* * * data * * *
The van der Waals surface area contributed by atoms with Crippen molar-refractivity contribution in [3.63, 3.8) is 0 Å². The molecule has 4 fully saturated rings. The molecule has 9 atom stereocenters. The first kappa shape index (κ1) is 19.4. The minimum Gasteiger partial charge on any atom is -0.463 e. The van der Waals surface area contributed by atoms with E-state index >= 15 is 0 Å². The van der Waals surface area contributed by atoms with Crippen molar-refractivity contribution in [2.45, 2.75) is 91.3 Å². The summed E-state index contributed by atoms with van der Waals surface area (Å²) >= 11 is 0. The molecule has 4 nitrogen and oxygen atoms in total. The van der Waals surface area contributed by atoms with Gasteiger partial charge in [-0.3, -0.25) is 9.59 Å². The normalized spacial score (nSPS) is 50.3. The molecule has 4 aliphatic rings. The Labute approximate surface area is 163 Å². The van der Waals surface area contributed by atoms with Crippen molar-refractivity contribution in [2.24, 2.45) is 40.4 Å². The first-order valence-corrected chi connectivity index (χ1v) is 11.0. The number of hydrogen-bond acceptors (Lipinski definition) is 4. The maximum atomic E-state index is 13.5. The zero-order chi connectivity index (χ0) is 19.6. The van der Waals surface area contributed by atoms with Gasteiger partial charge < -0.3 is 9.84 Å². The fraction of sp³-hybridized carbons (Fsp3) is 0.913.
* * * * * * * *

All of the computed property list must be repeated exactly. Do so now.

The van der Waals surface area contributed by atoms with Crippen molar-refractivity contribution in [3.63, 3.8) is 0 Å². The molecule has 4 fully saturated rings. The molecule has 9 atom stereocenters. The first kappa shape index (κ1) is 19.4. The minimum Gasteiger partial charge on any atom is -0.463 e. The van der Waals surface area contributed by atoms with E-state index >= 15 is 0 Å². The van der Waals surface area contributed by atoms with Crippen molar-refractivity contribution in [2.45, 2.75) is 91.3 Å². The summed E-state index contributed by atoms with van der Waals surface area (Å²) >= 11 is 0. The molecule has 4 nitrogen and oxygen atoms in total. The van der Waals surface area contributed by atoms with Gasteiger partial charge in [-0.3, -0.25) is 9.59 Å². The normalized spacial score (nSPS) is 50.3. The molecule has 4 aliphatic rings. The Labute approximate surface area is 163 Å². The van der Waals surface area contributed by atoms with Crippen molar-refractivity contribution in [2.24, 2.45) is 40.4 Å². The first-order valence-corrected chi connectivity index (χ1v) is 11.0. The number of hydrogen-bond acceptors (Lipinski definition) is 4. The maximum atomic E-state index is 13.5. The zero-order chi connectivity index (χ0) is 19.6. The van der Waals surface area contributed by atoms with Gasteiger partial charge < -0.3 is 9.84 Å². The fraction of sp³-hybridized carbons (Fsp3) is 0.913.